AI would help directors in exercising ‘independent judgment’ and become appreciative of various views as each suggestion by AI will be based upon concrete data. AI can be used to channel contrarian views based on such data and reduce the occurrence of ‘groupthink’. Groupthink refers to a situation where an individual tends to agree with the viewpoint of the majority in order to form a consensus, irrespective of the validity or correctness of such viewpoint. Hence, directors will be able to convey dissent in boardrooms which is essential in order to ensure that decisions taken by the board are in the best interests of all the stakeholders rather than just the directors or a select group.

AI can also be used for the selection of board members. With more and more information available about directors regarding their qualifications, past experiences, AI should be able to process this data to ascertain the future performance of the candidates in light of the objectives and future plans of the company. It would be easier for AI to comply with the law regarding the qualifications of directors. For instance, Section 149(6)(a) of the Companies Act, 2013 (the Act) provides that independent directors should have the relevant experience and expertise. Moreover, they should not have any pecuniary relationship with the company. Naturally, this would entail going through past transactions of the candidate as well as the company. An AI, which has all such data of transactions, would be much better equipped to determine if the candidate possesses such experience and expertise and whether they have any pecuniary relationship with the company, ultimately helping in compliance. The availability of data allows AI to foresee trends and at the same time handle the data of past and present, efficiently. Thus, AI can assist in the early detection of non-compliance, allowing the company to mitigate penalties and punishment associated with such non-compliance.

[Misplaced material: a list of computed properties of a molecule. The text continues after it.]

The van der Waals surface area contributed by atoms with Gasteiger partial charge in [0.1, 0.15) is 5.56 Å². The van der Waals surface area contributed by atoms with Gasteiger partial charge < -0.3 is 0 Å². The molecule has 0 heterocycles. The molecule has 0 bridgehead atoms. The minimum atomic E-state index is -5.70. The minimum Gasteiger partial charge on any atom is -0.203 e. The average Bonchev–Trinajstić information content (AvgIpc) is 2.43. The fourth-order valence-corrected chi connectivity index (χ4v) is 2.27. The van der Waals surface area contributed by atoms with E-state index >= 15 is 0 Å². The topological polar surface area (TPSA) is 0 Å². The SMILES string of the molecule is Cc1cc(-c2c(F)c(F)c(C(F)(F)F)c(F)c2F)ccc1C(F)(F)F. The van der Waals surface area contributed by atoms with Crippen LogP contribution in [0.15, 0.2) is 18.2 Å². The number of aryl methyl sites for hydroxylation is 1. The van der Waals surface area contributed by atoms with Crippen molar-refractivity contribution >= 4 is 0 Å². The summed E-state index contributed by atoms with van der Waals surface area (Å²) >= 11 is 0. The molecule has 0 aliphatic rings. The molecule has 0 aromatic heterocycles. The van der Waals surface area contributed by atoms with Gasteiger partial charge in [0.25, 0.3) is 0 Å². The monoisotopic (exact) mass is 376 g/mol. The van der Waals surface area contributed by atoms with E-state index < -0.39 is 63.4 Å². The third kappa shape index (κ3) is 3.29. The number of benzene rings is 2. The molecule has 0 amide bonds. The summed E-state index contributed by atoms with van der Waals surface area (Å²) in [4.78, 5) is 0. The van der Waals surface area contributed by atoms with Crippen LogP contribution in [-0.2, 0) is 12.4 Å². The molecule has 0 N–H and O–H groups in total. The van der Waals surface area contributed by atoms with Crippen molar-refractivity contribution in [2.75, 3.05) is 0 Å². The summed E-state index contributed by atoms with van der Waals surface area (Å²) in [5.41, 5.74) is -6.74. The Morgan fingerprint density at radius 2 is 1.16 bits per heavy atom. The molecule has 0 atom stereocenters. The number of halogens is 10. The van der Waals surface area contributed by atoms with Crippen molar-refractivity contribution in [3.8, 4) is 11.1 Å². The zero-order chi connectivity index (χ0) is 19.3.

It has been the approach of corporate law scholars that boards must be monitored in order to uphold the interests of shareholders and prevent self-serving directors from putting themselves before the corporation. The Indian regulator has conformed to such an approach by keeping checks on directors and providing for their duties (see Section 152; Section 166; Section 169; Section 171 of the Act). By keeping a record of all the transactions undertaken by the directors, AI allows keeping a tab on the functioning of the board to ensure compliance with the law. Be it reporting related party transactions (see Section 188 of the Act) or whether directors are complying with their duties under Section 166 of the Act or Schedule IV of the Act.

Moreover, AI helps in handling the agency problem. The agency problem refers to the conflict of intentions of a principal and agent. Where the principal expects the agent to work in furtherance of his best interests, the agent would have certain interests of his own and might prioritise them over the principal’s interests. However, AI does not have any agenda of its own. It would operate on the basis of the available information and how it is employed by the directors. AI would act to the best of its capability in the best interests of the stakeholders rather than pursuing its own agenda.